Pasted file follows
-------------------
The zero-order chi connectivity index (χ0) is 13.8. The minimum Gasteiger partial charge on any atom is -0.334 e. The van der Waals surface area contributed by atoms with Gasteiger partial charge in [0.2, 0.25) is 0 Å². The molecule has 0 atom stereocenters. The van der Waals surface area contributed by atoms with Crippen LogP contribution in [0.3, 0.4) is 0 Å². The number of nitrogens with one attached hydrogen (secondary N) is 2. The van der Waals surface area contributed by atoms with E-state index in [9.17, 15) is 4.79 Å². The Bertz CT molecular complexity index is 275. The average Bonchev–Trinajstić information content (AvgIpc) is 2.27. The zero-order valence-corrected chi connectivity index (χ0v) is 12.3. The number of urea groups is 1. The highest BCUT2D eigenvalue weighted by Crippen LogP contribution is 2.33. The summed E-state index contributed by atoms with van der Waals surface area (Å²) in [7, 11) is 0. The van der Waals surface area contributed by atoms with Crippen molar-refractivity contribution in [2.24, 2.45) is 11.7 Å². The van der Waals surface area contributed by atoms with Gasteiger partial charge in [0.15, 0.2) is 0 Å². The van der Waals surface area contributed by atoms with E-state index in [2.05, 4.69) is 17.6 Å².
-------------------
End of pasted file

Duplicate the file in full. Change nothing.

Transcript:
The zero-order chi connectivity index (χ0) is 13.8. The minimum Gasteiger partial charge on any atom is -0.334 e. The van der Waals surface area contributed by atoms with Gasteiger partial charge in [0.2, 0.25) is 0 Å². The molecule has 0 atom stereocenters. The van der Waals surface area contributed by atoms with Crippen LogP contribution in [0.3, 0.4) is 0 Å². The number of nitrogens with one attached hydrogen (secondary N) is 2. The van der Waals surface area contributed by atoms with E-state index in [9.17, 15) is 4.79 Å². The Bertz CT molecular complexity index is 275. The average Bonchev–Trinajstić information content (AvgIpc) is 2.27. The zero-order valence-corrected chi connectivity index (χ0v) is 12.3. The number of urea groups is 1. The highest BCUT2D eigenvalue weighted by Crippen LogP contribution is 2.33. The summed E-state index contributed by atoms with van der Waals surface area (Å²) in [7, 11) is 0. The van der Waals surface area contributed by atoms with Crippen molar-refractivity contribution in [2.24, 2.45) is 11.7 Å². The van der Waals surface area contributed by atoms with Gasteiger partial charge in [0.15, 0.2) is 0 Å². The van der Waals surface area contributed by atoms with E-state index in [2.05, 4.69) is 17.6 Å².